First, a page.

Survey: With US Equities Unpopular, Corporate Bonds and Emerging Markets Hot


A recent survey by Bank of America Merrill Lynch shows that 30% of large pension plans, endowments, and foundations are reducing their exposure to much-maligned U.S. equities, choosing instead to enter corporate bonds and emerging markets.


(November 19, 2009) – A new report is claiming that 30% of large United States pension funds, endowments, and foundations are planning to increase their exposure to highly graded corporate bonds in 2010.


According to the study, conducted for Bank of America Merrill Lynch in September and October, only 16% of surveyed funds plan to reduce their exposure to such investment vehicles. Forty-eight percent are planning no changes in such allocations, while 6% are undecided. With just six weeks left in the year, corporate bonds have been some of the most stellar performers among any asset, with a 19.3% growth, the highest since 1995—possibly a result of such large funds moving into the asset class following severe equity losses in 2008.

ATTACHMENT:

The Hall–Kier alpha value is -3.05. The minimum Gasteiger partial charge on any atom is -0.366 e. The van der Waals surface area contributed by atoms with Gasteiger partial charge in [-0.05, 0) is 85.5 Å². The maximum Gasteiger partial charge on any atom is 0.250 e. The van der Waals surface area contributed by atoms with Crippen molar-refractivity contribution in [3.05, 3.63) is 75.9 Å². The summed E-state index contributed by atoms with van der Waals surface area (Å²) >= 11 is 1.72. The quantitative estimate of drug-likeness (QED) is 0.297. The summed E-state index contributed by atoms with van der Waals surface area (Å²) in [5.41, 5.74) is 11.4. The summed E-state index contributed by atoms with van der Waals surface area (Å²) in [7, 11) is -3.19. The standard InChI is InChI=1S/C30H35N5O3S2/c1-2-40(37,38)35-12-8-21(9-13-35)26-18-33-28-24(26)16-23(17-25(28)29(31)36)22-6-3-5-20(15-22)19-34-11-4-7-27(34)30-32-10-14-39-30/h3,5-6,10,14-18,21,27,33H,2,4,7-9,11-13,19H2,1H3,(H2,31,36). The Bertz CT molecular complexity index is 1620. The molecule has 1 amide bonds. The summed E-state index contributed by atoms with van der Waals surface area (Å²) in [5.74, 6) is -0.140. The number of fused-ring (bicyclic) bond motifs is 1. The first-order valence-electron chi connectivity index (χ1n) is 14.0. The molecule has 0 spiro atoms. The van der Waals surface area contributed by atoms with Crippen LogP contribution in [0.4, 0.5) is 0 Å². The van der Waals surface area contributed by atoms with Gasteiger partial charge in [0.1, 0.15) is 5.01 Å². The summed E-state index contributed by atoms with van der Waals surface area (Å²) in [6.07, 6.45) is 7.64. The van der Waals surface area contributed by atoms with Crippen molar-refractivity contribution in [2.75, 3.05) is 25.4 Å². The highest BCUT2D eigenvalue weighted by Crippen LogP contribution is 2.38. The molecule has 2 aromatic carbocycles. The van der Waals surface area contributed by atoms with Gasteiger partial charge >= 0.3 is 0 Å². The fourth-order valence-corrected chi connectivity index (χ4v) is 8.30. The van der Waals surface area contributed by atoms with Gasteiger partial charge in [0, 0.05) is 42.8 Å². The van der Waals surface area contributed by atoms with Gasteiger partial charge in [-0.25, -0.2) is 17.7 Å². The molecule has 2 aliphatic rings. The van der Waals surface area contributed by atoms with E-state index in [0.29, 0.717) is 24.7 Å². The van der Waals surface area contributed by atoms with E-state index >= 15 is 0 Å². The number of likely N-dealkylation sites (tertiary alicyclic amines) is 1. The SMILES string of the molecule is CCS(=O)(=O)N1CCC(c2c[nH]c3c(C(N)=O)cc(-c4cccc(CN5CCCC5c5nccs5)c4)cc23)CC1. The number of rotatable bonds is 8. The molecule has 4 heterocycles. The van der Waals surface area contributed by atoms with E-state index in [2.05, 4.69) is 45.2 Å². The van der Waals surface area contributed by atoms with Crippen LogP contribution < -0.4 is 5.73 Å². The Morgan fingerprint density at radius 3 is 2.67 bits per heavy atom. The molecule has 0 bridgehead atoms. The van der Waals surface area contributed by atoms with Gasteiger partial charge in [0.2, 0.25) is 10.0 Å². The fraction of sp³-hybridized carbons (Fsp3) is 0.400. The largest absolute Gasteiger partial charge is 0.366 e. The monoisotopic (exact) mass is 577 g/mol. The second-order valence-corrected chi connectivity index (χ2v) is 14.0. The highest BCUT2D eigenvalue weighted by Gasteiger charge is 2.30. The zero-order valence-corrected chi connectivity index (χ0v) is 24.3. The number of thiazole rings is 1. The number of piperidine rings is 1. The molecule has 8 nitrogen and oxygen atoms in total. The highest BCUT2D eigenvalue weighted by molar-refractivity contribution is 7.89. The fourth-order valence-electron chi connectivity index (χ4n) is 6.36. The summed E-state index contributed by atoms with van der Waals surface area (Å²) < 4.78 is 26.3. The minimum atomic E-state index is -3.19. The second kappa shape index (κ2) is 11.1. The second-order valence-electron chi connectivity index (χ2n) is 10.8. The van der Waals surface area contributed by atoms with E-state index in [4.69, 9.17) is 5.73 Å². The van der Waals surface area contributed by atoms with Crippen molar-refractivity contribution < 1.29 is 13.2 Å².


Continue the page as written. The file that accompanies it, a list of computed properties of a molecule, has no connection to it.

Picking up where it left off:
In conjunction with the move toward corporate bonds, the survey found a decreased willingness to invest in U.S. equities. Thirty-nine percent of the funds surveyed disclosed plans to reduce their exposure to this asset class, which, despite a solid 2009, has harmed portfolios worldwide since the 2008 downturn. In turn, 42% of those polled expressed a willingness to increase their exposure to emerging market equities.


This projected shift toward high-grade corporate bonds could be a boon for the asset class. With more than $6.2 trillion in assets managed by such funds in America, even small allocation changes can raise or lower the demand for certain assets considerably.


The survey respondents included 111 funds, with a total of more than $1 trillion in assets under management.

To contact the <em>aiCIO</em> editor of this story: Kristopher McDaniel at <a href=''></a>